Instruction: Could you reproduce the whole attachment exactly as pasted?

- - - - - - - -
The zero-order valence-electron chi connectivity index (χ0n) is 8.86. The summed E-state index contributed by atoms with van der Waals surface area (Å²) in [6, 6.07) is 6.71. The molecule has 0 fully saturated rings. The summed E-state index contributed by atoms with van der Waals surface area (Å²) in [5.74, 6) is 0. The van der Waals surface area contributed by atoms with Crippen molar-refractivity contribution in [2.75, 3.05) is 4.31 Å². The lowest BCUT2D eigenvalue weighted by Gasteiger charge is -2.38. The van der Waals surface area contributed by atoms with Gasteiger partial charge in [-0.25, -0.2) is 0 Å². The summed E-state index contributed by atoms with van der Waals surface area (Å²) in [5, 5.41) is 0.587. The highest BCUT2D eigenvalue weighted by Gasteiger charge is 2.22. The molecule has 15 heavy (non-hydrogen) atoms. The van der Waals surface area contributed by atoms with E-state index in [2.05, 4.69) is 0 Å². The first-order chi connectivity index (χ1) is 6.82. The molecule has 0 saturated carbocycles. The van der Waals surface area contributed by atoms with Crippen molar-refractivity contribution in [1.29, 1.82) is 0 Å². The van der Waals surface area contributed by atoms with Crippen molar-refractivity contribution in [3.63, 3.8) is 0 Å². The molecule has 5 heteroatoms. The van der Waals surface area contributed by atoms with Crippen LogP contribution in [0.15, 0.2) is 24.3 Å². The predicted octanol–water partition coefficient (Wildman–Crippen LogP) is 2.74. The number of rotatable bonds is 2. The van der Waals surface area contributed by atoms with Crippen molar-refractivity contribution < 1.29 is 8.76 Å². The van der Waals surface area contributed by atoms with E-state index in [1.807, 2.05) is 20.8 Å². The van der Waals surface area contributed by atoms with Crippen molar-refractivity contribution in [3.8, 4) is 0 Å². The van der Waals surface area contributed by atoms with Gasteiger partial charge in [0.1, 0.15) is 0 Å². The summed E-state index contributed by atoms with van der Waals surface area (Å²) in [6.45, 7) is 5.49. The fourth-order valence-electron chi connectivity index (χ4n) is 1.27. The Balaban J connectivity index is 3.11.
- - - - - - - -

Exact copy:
The zero-order valence-electron chi connectivity index (χ0n) is 8.86. The summed E-state index contributed by atoms with van der Waals surface area (Å²) in [6, 6.07) is 6.71. The molecule has 0 fully saturated rings. The summed E-state index contributed by atoms with van der Waals surface area (Å²) in [5.74, 6) is 0. The van der Waals surface area contributed by atoms with Crippen molar-refractivity contribution in [2.75, 3.05) is 4.31 Å². The lowest BCUT2D eigenvalue weighted by Gasteiger charge is -2.38. The van der Waals surface area contributed by atoms with Gasteiger partial charge in [-0.25, -0.2) is 0 Å². The summed E-state index contributed by atoms with van der Waals surface area (Å²) in [5, 5.41) is 0.587. The highest BCUT2D eigenvalue weighted by Gasteiger charge is 2.22. The molecule has 15 heavy (non-hydrogen) atoms. The van der Waals surface area contributed by atoms with E-state index in [2.05, 4.69) is 0 Å². The first-order chi connectivity index (χ1) is 6.82. The molecule has 0 saturated carbocycles. The van der Waals surface area contributed by atoms with Crippen molar-refractivity contribution in [1.29, 1.82) is 0 Å². The van der Waals surface area contributed by atoms with Crippen molar-refractivity contribution in [3.63, 3.8) is 0 Å². The molecule has 5 heteroatoms. The van der Waals surface area contributed by atoms with Crippen LogP contribution in [0.15, 0.2) is 24.3 Å². The predicted octanol–water partition coefficient (Wildman–Crippen LogP) is 2.74. The number of rotatable bonds is 2. The van der Waals surface area contributed by atoms with Crippen molar-refractivity contribution < 1.29 is 8.76 Å². The van der Waals surface area contributed by atoms with E-state index in [1.807, 2.05) is 20.8 Å². The van der Waals surface area contributed by atoms with Crippen molar-refractivity contribution in [3.8, 4) is 0 Å². The van der Waals surface area contributed by atoms with Gasteiger partial charge in [0.1, 0.15) is 0 Å². The summed E-state index contributed by atoms with van der Waals surface area (Å²) in [6.45, 7) is 5.49. The fourth-order valence-electron chi connectivity index (χ4n) is 1.27. The Balaban J connectivity index is 3.11.